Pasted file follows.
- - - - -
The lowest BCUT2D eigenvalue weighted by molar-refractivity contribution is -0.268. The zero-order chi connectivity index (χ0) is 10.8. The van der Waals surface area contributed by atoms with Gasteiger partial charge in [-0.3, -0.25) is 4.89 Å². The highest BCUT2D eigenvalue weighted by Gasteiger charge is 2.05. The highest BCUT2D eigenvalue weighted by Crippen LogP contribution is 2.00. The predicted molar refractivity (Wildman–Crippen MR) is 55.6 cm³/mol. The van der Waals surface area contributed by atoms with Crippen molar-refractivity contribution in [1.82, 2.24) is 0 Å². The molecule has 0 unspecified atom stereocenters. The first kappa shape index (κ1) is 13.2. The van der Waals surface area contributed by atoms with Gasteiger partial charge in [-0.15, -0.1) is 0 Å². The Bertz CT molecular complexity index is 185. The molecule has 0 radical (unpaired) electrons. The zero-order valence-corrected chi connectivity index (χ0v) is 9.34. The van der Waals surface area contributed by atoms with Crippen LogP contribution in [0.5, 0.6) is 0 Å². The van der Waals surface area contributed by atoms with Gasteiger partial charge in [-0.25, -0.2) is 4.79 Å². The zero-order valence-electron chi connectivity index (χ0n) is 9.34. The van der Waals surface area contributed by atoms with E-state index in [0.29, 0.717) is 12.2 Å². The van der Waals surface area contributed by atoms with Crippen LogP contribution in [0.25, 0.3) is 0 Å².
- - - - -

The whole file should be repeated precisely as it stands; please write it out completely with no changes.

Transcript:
The lowest BCUT2D eigenvalue weighted by molar-refractivity contribution is -0.268. The zero-order chi connectivity index (χ0) is 10.8. The van der Waals surface area contributed by atoms with Gasteiger partial charge in [-0.3, -0.25) is 4.89 Å². The highest BCUT2D eigenvalue weighted by Gasteiger charge is 2.05. The highest BCUT2D eigenvalue weighted by Crippen LogP contribution is 2.00. The predicted molar refractivity (Wildman–Crippen MR) is 55.6 cm³/mol. The van der Waals surface area contributed by atoms with Crippen molar-refractivity contribution in [1.82, 2.24) is 0 Å². The molecule has 0 unspecified atom stereocenters. The first kappa shape index (κ1) is 13.2. The van der Waals surface area contributed by atoms with Gasteiger partial charge in [-0.15, -0.1) is 0 Å². The Bertz CT molecular complexity index is 185. The molecule has 0 radical (unpaired) electrons. The zero-order valence-corrected chi connectivity index (χ0v) is 9.34. The van der Waals surface area contributed by atoms with Crippen LogP contribution in [0.5, 0.6) is 0 Å². The van der Waals surface area contributed by atoms with Gasteiger partial charge in [-0.25, -0.2) is 4.79 Å². The zero-order valence-electron chi connectivity index (χ0n) is 9.34. The van der Waals surface area contributed by atoms with E-state index in [0.29, 0.717) is 12.2 Å². The van der Waals surface area contributed by atoms with Crippen LogP contribution in [0.25, 0.3) is 0 Å².